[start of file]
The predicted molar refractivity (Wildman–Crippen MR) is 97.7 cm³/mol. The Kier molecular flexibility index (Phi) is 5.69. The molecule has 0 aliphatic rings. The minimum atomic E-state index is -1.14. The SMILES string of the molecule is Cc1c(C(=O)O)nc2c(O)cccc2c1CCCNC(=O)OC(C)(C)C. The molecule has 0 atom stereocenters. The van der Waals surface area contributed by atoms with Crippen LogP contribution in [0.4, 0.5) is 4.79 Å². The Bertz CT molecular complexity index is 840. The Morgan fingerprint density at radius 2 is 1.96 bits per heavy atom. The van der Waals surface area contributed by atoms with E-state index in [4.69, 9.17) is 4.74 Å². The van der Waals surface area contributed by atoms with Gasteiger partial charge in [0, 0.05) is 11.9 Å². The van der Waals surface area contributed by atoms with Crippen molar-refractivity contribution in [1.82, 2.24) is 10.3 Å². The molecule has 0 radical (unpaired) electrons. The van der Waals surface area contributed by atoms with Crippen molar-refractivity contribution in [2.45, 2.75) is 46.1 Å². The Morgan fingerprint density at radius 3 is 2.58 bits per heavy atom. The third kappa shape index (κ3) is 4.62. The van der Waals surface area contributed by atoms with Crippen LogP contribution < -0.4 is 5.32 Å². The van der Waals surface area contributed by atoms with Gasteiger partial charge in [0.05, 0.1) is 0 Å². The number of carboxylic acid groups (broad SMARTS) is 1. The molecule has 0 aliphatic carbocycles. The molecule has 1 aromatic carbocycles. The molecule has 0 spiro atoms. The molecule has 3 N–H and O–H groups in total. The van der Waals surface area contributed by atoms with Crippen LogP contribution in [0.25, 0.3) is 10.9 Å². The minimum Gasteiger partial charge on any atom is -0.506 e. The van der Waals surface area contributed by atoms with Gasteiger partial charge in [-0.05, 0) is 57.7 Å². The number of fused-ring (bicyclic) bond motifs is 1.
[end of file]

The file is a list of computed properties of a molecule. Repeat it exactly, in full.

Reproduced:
The predicted molar refractivity (Wildman–Crippen MR) is 97.7 cm³/mol. The Kier molecular flexibility index (Phi) is 5.69. The molecule has 0 aliphatic rings. The minimum atomic E-state index is -1.14. The SMILES string of the molecule is Cc1c(C(=O)O)nc2c(O)cccc2c1CCCNC(=O)OC(C)(C)C. The molecule has 0 atom stereocenters. The van der Waals surface area contributed by atoms with Crippen LogP contribution in [0.4, 0.5) is 4.79 Å². The Bertz CT molecular complexity index is 840. The Morgan fingerprint density at radius 2 is 1.96 bits per heavy atom. The van der Waals surface area contributed by atoms with E-state index in [4.69, 9.17) is 4.74 Å². The van der Waals surface area contributed by atoms with Gasteiger partial charge in [0, 0.05) is 11.9 Å². The van der Waals surface area contributed by atoms with Crippen molar-refractivity contribution in [1.82, 2.24) is 10.3 Å². The molecule has 0 radical (unpaired) electrons. The van der Waals surface area contributed by atoms with Crippen molar-refractivity contribution in [2.45, 2.75) is 46.1 Å². The Morgan fingerprint density at radius 3 is 2.58 bits per heavy atom. The third kappa shape index (κ3) is 4.62. The van der Waals surface area contributed by atoms with Crippen LogP contribution < -0.4 is 5.32 Å². The van der Waals surface area contributed by atoms with Gasteiger partial charge in [0.05, 0.1) is 0 Å². The number of carboxylic acid groups (broad SMARTS) is 1. The molecule has 0 aliphatic carbocycles. The molecule has 1 aromatic carbocycles. The molecule has 0 spiro atoms. The molecule has 3 N–H and O–H groups in total. The van der Waals surface area contributed by atoms with Crippen LogP contribution in [0.25, 0.3) is 10.9 Å². The minimum Gasteiger partial charge on any atom is -0.506 e. The van der Waals surface area contributed by atoms with Gasteiger partial charge in [-0.05, 0) is 57.7 Å². The number of fused-ring (bicyclic) bond motifs is 1.